Next, add a Pivot Chart. You can find Pivot Chart option in either Insert or Analyze (belongs to the Pivot Table) tabs in ribbon.

A Pivot Chart is a bit different than regular charts. It has a connection with the pivot table and has special field buttons on it. The chart is refreshed when its Pivot Table is refreshed or vice versa. Consider moving this chart and the next ones to a separate worksheet, which is dedicated to the dashboard.

Recovered cases by state

Our next chart will be a pie chart to compare the recovered cases with positive numbers in each state. This time, we aggregate numbers by states, regardless of time.

Our pivot chart has positive and recovered case numbers in the Values section as the first one. However, note that this time he category label. state, is in the Columns section.

Because a pie chart is not designed to display more than one data column, it only shows the first one, “AK”, in our example. The answer for displaying the other states is with the help of a slicer.

A slicer is a fancy filter for Pivot Table and Pivot Charts. You can find Insert Slicer icon in Analyze tab when the corresponding Pivot Table or Pivot Chart is active.

Mark the options you want to slice (filter) and click OK to create one.

A slicer is linked with only corresponding pivot table or chart by default. Use Report Connection dialog to link a slicer to more than one visualization.

Number of deaths by states

Excel has two types of map support:

Also, there is 3D-Maps feature. However, you can’t embed a 3D chart into your worksheet. As a result, it is not dashboard-friendly.

Our sample has a Bing map which can display 2 numbers at once. Let’s see how you can create it.

Once again, it starts with a Pivot Table. Full state names (state_full) is in Rows section and Values section have positive and death numbers.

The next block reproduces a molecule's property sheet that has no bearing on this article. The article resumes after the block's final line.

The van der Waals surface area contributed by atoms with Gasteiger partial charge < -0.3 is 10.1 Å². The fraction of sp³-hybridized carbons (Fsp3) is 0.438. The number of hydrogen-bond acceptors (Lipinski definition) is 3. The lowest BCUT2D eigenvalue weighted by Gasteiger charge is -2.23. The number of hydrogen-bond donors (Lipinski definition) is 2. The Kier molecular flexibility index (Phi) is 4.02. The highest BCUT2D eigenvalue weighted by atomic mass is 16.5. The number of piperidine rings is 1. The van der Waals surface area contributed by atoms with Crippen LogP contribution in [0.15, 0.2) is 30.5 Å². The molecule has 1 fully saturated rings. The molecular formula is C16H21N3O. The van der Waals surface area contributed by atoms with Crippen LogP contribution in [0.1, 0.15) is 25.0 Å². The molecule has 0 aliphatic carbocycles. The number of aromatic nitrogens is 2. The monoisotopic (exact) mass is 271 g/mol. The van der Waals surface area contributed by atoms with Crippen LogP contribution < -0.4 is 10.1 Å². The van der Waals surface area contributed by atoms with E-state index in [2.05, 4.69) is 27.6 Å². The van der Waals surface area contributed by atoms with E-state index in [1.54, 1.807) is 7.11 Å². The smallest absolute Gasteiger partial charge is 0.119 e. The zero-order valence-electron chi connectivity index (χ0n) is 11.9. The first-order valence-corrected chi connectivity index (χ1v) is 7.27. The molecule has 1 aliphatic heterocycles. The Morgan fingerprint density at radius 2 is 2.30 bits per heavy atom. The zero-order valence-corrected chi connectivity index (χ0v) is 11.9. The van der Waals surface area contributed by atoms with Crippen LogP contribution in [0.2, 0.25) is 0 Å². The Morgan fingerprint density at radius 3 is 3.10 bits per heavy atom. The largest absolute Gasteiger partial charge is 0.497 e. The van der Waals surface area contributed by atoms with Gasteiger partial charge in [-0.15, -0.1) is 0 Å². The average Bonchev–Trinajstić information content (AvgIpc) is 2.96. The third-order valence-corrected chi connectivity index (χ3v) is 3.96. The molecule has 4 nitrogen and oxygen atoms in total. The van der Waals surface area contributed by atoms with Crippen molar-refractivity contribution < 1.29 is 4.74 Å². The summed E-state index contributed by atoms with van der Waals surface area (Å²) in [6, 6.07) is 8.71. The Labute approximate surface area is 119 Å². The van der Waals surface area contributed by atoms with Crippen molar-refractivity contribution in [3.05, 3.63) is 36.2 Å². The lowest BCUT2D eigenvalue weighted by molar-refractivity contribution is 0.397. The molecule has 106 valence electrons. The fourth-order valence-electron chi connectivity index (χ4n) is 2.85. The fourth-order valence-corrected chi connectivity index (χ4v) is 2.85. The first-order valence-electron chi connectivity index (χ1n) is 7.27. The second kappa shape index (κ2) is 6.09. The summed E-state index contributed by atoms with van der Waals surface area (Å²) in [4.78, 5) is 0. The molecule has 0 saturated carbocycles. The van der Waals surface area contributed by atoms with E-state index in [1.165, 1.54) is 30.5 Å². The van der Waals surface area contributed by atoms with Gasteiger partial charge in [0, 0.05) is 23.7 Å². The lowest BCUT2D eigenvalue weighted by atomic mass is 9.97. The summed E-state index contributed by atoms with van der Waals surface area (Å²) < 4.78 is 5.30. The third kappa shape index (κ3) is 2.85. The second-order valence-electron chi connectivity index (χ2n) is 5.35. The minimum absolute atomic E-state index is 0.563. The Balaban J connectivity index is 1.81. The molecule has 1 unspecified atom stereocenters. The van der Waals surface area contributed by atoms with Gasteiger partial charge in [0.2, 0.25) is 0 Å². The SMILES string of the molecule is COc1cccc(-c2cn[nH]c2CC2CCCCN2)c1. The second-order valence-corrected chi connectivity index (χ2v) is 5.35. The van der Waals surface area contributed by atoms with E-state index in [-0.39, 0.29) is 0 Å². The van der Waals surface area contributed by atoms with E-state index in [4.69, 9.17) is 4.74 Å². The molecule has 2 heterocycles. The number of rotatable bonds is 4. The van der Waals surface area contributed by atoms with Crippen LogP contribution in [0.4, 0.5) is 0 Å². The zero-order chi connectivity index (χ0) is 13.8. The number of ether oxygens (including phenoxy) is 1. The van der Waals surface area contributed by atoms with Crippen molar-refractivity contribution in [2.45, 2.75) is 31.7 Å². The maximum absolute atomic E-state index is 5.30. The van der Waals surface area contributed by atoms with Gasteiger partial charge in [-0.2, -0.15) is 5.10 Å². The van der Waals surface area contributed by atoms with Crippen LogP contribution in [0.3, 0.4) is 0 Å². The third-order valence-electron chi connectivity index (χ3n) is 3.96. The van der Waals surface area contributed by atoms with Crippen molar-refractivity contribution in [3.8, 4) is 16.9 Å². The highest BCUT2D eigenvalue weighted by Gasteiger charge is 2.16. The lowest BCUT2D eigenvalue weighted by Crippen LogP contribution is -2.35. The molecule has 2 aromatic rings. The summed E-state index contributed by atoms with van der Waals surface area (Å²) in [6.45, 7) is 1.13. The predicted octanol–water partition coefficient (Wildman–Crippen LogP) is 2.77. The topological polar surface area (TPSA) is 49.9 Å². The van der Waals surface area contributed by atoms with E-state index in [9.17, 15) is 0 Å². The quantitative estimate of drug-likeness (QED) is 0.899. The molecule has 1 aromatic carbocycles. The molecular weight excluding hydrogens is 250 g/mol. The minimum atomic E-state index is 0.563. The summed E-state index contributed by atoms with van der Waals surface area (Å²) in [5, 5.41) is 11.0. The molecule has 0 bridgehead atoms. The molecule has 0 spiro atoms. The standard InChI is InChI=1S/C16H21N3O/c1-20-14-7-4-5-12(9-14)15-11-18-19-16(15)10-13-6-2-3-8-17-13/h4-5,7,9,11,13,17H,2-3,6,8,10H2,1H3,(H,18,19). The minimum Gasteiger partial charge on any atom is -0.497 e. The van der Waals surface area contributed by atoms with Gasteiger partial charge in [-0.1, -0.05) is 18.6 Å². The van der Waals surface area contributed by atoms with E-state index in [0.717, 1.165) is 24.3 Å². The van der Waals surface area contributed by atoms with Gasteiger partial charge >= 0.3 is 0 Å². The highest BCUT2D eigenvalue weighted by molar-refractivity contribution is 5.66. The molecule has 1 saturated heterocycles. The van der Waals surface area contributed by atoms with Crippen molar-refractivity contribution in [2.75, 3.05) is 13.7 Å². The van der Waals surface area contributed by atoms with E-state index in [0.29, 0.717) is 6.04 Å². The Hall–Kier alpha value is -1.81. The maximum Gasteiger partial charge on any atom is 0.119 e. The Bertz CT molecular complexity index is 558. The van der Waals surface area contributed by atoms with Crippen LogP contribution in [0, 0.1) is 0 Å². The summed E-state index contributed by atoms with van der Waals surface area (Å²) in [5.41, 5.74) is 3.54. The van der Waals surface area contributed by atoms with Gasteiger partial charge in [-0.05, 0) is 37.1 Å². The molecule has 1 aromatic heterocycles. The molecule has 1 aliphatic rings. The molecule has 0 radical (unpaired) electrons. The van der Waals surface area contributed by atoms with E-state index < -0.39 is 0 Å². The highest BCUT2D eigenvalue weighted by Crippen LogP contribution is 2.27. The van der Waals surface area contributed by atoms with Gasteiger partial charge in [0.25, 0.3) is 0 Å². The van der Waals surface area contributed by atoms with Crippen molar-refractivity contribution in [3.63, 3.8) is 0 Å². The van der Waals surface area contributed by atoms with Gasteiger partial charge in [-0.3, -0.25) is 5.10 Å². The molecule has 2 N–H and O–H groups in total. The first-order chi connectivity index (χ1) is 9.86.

If you have Excel 2013 or a never version, you can find the Bing Maps feature in Insert tab of the ribbon.

How to embed a Bing map in Excel - Ribbon

Once the map is visible, select your data and click the location icon on the map.

By default, a Bing Map displays pie charts per locations (states). You can change visualization type and color in the settings menu.

At this point, the map shows the values for whole period. You can bind a timeline to your Pivot Table to filter dates and see the epidemic numbers in small periods. A timeline is a slicer type which specialized for dates. You can find it under the Analyze tab, next to the slicer button.


Adding some numbers as a highlight can make your dashboard look even better. You can see that the numbers rely on daily and total statistic in our example. Excel’s statistical formulas like SUMIFS is your friend for this type of calculations. You can find detailed information on our Tracking COVID-19 Data in Excel using Power Query article.


The last step is the placement of the charts and filters. Obviously, you can also do this as you create the visualizations. Ideally, you don’t want to place too much into a small area. Conversely, visualizations that are too big can also overpower others. Try to display the most important information that fits in a screen, without too much scrolling.